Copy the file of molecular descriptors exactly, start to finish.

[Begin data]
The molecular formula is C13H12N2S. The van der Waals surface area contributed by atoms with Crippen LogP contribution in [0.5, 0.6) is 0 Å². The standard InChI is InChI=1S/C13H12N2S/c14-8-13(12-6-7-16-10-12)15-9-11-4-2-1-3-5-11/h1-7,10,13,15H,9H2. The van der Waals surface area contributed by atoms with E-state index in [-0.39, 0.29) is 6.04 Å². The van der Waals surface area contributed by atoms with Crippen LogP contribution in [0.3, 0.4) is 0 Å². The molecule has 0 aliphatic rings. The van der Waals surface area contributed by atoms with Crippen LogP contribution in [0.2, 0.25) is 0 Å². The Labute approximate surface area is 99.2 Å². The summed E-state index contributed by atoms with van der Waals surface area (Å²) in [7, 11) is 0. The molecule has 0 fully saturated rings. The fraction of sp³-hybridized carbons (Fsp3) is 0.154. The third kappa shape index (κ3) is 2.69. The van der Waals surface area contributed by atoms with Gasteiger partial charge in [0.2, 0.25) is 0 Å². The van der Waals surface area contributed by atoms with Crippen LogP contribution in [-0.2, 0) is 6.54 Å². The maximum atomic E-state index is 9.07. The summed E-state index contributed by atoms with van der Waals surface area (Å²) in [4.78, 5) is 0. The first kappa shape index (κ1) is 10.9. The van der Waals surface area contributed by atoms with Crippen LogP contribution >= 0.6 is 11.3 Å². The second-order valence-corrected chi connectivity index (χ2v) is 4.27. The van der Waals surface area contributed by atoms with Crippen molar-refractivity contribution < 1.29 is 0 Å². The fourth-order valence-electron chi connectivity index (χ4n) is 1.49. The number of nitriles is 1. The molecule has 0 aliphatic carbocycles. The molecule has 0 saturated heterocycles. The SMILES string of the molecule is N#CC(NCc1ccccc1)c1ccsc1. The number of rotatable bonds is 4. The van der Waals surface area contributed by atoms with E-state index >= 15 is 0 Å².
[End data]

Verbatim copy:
The molecular formula is C13H12N2S. The van der Waals surface area contributed by atoms with Crippen LogP contribution in [0.5, 0.6) is 0 Å². The standard InChI is InChI=1S/C13H12N2S/c14-8-13(12-6-7-16-10-12)15-9-11-4-2-1-3-5-11/h1-7,10,13,15H,9H2. The van der Waals surface area contributed by atoms with E-state index in [-0.39, 0.29) is 6.04 Å². The van der Waals surface area contributed by atoms with Crippen LogP contribution in [0.3, 0.4) is 0 Å². The molecule has 0 aliphatic rings. The van der Waals surface area contributed by atoms with Crippen LogP contribution in [0.2, 0.25) is 0 Å². The Labute approximate surface area is 99.2 Å². The summed E-state index contributed by atoms with van der Waals surface area (Å²) in [7, 11) is 0. The molecule has 0 fully saturated rings. The fraction of sp³-hybridized carbons (Fsp3) is 0.154. The third kappa shape index (κ3) is 2.69. The van der Waals surface area contributed by atoms with Gasteiger partial charge in [0.2, 0.25) is 0 Å². The van der Waals surface area contributed by atoms with Crippen LogP contribution in [-0.2, 0) is 6.54 Å². The maximum atomic E-state index is 9.07. The summed E-state index contributed by atoms with van der Waals surface area (Å²) in [4.78, 5) is 0. The first kappa shape index (κ1) is 10.9. The van der Waals surface area contributed by atoms with Crippen LogP contribution >= 0.6 is 11.3 Å². The second-order valence-corrected chi connectivity index (χ2v) is 4.27. The van der Waals surface area contributed by atoms with Crippen molar-refractivity contribution < 1.29 is 0 Å². The fourth-order valence-electron chi connectivity index (χ4n) is 1.49. The number of nitriles is 1. The molecule has 0 aliphatic carbocycles. The molecule has 0 saturated heterocycles. The SMILES string of the molecule is N#CC(NCc1ccccc1)c1ccsc1. The number of rotatable bonds is 4. The van der Waals surface area contributed by atoms with E-state index >= 15 is 0 Å².